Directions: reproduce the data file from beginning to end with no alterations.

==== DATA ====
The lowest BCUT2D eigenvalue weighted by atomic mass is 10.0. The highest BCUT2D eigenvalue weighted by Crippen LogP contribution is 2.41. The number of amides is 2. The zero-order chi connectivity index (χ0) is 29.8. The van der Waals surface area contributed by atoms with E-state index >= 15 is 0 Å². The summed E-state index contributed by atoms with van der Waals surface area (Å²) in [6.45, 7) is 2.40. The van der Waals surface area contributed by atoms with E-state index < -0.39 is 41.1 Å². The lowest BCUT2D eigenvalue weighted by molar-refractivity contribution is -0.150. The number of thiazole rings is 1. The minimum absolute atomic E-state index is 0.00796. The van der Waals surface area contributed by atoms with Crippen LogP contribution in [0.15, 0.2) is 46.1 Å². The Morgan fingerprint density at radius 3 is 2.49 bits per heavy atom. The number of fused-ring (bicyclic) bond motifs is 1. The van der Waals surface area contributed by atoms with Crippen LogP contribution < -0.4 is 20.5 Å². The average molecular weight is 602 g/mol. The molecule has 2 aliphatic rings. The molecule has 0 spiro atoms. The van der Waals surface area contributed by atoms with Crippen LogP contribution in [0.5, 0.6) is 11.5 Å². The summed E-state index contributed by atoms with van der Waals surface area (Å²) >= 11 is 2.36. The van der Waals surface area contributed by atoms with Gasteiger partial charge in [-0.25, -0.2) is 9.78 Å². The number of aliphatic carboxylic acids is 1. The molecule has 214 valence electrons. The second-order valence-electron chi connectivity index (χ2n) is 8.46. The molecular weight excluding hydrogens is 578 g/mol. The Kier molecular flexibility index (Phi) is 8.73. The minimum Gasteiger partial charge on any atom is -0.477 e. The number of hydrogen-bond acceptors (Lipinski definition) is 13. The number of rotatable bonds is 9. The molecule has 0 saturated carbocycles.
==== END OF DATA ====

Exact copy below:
The lowest BCUT2D eigenvalue weighted by atomic mass is 10.0. The highest BCUT2D eigenvalue weighted by Crippen LogP contribution is 2.41. The number of amides is 2. The zero-order chi connectivity index (χ0) is 29.8. The van der Waals surface area contributed by atoms with E-state index >= 15 is 0 Å². The summed E-state index contributed by atoms with van der Waals surface area (Å²) in [6.45, 7) is 2.40. The van der Waals surface area contributed by atoms with E-state index < -0.39 is 41.1 Å². The lowest BCUT2D eigenvalue weighted by molar-refractivity contribution is -0.150. The number of thiazole rings is 1. The minimum absolute atomic E-state index is 0.00796. The van der Waals surface area contributed by atoms with Crippen LogP contribution in [0.15, 0.2) is 46.1 Å². The Morgan fingerprint density at radius 3 is 2.49 bits per heavy atom. The number of fused-ring (bicyclic) bond motifs is 1. The van der Waals surface area contributed by atoms with Crippen LogP contribution < -0.4 is 20.5 Å². The average molecular weight is 602 g/mol. The molecule has 2 aliphatic rings. The molecule has 0 spiro atoms. The van der Waals surface area contributed by atoms with Crippen LogP contribution in [0.5, 0.6) is 11.5 Å². The summed E-state index contributed by atoms with van der Waals surface area (Å²) >= 11 is 2.36. The van der Waals surface area contributed by atoms with Gasteiger partial charge in [-0.25, -0.2) is 9.78 Å². The number of aliphatic carboxylic acids is 1. The molecule has 214 valence electrons. The second-order valence-electron chi connectivity index (χ2n) is 8.46. The molecular weight excluding hydrogens is 578 g/mol. The Kier molecular flexibility index (Phi) is 8.73. The minimum Gasteiger partial charge on any atom is -0.477 e. The number of hydrogen-bond acceptors (Lipinski definition) is 13. The number of rotatable bonds is 9. The molecule has 0 saturated carbocycles.